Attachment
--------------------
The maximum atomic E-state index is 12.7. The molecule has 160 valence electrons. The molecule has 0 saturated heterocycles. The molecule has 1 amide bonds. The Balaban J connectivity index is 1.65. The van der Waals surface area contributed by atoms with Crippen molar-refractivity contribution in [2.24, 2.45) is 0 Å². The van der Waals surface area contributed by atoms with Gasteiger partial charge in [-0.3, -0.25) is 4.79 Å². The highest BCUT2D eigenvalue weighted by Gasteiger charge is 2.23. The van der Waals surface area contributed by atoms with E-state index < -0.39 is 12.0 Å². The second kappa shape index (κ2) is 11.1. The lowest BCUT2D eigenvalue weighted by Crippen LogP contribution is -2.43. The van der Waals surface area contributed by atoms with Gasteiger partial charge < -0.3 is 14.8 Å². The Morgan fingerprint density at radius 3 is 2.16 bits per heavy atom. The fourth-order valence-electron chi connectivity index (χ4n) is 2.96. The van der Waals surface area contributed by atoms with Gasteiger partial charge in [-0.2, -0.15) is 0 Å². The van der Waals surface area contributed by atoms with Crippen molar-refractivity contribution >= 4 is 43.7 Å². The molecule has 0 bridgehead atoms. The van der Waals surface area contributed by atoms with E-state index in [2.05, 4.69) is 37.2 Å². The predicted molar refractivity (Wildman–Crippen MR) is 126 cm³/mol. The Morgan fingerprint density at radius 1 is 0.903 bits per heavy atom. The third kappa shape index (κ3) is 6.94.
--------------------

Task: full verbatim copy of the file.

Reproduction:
The maximum atomic E-state index is 12.7. The molecule has 160 valence electrons. The molecule has 0 saturated heterocycles. The molecule has 1 amide bonds. The Balaban J connectivity index is 1.65. The van der Waals surface area contributed by atoms with Crippen molar-refractivity contribution in [2.24, 2.45) is 0 Å². The van der Waals surface area contributed by atoms with Gasteiger partial charge in [-0.3, -0.25) is 4.79 Å². The highest BCUT2D eigenvalue weighted by Gasteiger charge is 2.23. The van der Waals surface area contributed by atoms with E-state index < -0.39 is 12.0 Å². The second kappa shape index (κ2) is 11.1. The lowest BCUT2D eigenvalue weighted by Crippen LogP contribution is -2.43. The van der Waals surface area contributed by atoms with Gasteiger partial charge < -0.3 is 14.8 Å². The Morgan fingerprint density at radius 3 is 2.16 bits per heavy atom. The fourth-order valence-electron chi connectivity index (χ4n) is 2.96. The van der Waals surface area contributed by atoms with Gasteiger partial charge in [-0.2, -0.15) is 0 Å². The van der Waals surface area contributed by atoms with Crippen molar-refractivity contribution >= 4 is 43.7 Å². The molecule has 0 bridgehead atoms. The van der Waals surface area contributed by atoms with E-state index in [2.05, 4.69) is 37.2 Å². The predicted molar refractivity (Wildman–Crippen MR) is 126 cm³/mol. The Morgan fingerprint density at radius 1 is 0.903 bits per heavy atom. The third kappa shape index (κ3) is 6.94.